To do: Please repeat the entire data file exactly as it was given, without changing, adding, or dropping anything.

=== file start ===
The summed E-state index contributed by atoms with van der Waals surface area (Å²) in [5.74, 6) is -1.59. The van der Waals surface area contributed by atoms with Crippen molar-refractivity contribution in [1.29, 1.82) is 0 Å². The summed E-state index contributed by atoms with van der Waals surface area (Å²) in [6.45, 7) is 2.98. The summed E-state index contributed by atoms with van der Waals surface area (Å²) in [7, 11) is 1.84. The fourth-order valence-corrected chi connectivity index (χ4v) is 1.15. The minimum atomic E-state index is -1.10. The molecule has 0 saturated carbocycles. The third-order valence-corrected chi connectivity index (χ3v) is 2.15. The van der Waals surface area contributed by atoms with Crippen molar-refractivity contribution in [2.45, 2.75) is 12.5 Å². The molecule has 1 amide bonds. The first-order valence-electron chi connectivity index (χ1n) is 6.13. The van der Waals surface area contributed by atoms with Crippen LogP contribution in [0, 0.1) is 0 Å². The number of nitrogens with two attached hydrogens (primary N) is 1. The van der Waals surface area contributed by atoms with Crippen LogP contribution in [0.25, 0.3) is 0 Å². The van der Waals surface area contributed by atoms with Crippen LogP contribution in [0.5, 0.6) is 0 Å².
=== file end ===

The summed E-state index contributed by atoms with van der Waals surface area (Å²) in [5.74, 6) is -1.59. The van der Waals surface area contributed by atoms with Crippen molar-refractivity contribution in [1.29, 1.82) is 0 Å². The summed E-state index contributed by atoms with van der Waals surface area (Å²) in [6.45, 7) is 2.98. The summed E-state index contributed by atoms with van der Waals surface area (Å²) in [7, 11) is 1.84. The fourth-order valence-corrected chi connectivity index (χ4v) is 1.15. The minimum atomic E-state index is -1.10. The molecule has 0 saturated carbocycles. The third-order valence-corrected chi connectivity index (χ3v) is 2.15. The van der Waals surface area contributed by atoms with Crippen molar-refractivity contribution in [2.45, 2.75) is 12.5 Å². The molecule has 1 amide bonds. The first-order valence-electron chi connectivity index (χ1n) is 6.13. The van der Waals surface area contributed by atoms with Crippen LogP contribution in [0, 0.1) is 0 Å². The number of nitrogens with two attached hydrogens (primary N) is 1. The van der Waals surface area contributed by atoms with Crippen LogP contribution in [0.25, 0.3) is 0 Å². The van der Waals surface area contributed by atoms with Crippen LogP contribution in [0.5, 0.6) is 0 Å².